By Greg Lecker
A flock of seasonally appropriately plump wild turkeys cross the entry road in front of me. In the parking lot, leafless crabapple trees are flush with red fruit. Less seasonally appropriate are wild geranium and roses that are still blooming. It’s not just the rose blooms that are persistent, but the buds are strong and ready to seemingly continue for another week or two. Fresh cut local roses to grace the Thanksgiving table?
Morning glow on grass seed heads of Green Heron Pond beckon me in their direction. The sun’s warmth is abundant in this open landscape. As I walk across the bridge connecting the larger water body to its smaller neighbor, a pair of Mallards take off; and their wings produce a warning whistle. The duckweed that had covered the water is now halfway gone.
At the water’s edge, a wise old willow holds onto its green coat of leaves on this brisk morning. The boardwalk is frosted in few spots. Tamarack trees have shed leaves. The greenness of maidenhair fern in the bog’s lady slipper glade make me wonder whether the season is moving forward or backward.
A red squirrel chatters overhead. On the ground, one gray squirrel whimpers to another as their alternatively tussle and paw at the ground. One of them deftly climbs up brush.
Sparsely scattered at Green Heron Pond but in full bloom at the entry to the woodland garden, a large clump of sweet black-eyed Susan stands defiantly.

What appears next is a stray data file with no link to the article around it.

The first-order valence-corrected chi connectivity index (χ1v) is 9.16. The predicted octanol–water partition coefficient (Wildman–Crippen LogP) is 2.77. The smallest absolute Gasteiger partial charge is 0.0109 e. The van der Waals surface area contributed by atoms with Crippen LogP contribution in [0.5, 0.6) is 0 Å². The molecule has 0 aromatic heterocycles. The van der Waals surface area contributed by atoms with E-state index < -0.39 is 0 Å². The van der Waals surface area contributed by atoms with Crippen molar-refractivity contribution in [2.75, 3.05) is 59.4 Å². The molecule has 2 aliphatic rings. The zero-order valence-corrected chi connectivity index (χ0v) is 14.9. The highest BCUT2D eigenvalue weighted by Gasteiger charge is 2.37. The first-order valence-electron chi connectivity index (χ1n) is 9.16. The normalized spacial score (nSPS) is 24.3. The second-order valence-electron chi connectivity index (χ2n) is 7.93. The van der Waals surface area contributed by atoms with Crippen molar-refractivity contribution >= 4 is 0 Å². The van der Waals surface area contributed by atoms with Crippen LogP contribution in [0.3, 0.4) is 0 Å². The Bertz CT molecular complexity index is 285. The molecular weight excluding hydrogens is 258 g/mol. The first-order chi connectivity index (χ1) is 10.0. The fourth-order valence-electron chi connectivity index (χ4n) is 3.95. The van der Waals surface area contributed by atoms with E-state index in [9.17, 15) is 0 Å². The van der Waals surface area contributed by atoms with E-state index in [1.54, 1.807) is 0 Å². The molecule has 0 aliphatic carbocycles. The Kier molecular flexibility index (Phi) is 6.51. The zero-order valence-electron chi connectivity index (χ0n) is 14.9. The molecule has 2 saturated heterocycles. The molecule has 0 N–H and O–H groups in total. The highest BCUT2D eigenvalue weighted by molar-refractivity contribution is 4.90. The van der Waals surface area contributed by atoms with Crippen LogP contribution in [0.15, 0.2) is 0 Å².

Most of the trees are barren now. The golden fruits of ginkgo glow against the blue sky. I step gingerly, avoiding their windfall fruit to snag the right photograph. The odor comes from the butyric acid in the fleshy outer layer. Speaking of fall fragrance, has anyone else noticed the smell of senescence around wetlands? Not all autumn experiences are olfactorily pleasant, yet they trigger memories that are fond upon reflection.
I hear rustling leaves – then find the source. Like a camouflaged combine, a dozen wild turkeys crawl up the incline pecking and clawing through leaf duff in search of acorns or other food.
Three weeks since my last observance, I still find plenty of hairy golden aster still blooming – but not much else now. Common milkweed pods have split their silver lining open to shed silken seed.Returning to the visitor center through the perennial garden, I enjoy the daytime sparkle of Bruce Munro’s Winter Light art installation. Yes, the seasons are advancing, albeit in a start-stop fashion!
Greg Lecker is a Minnesota Master Naturalist Volunteer.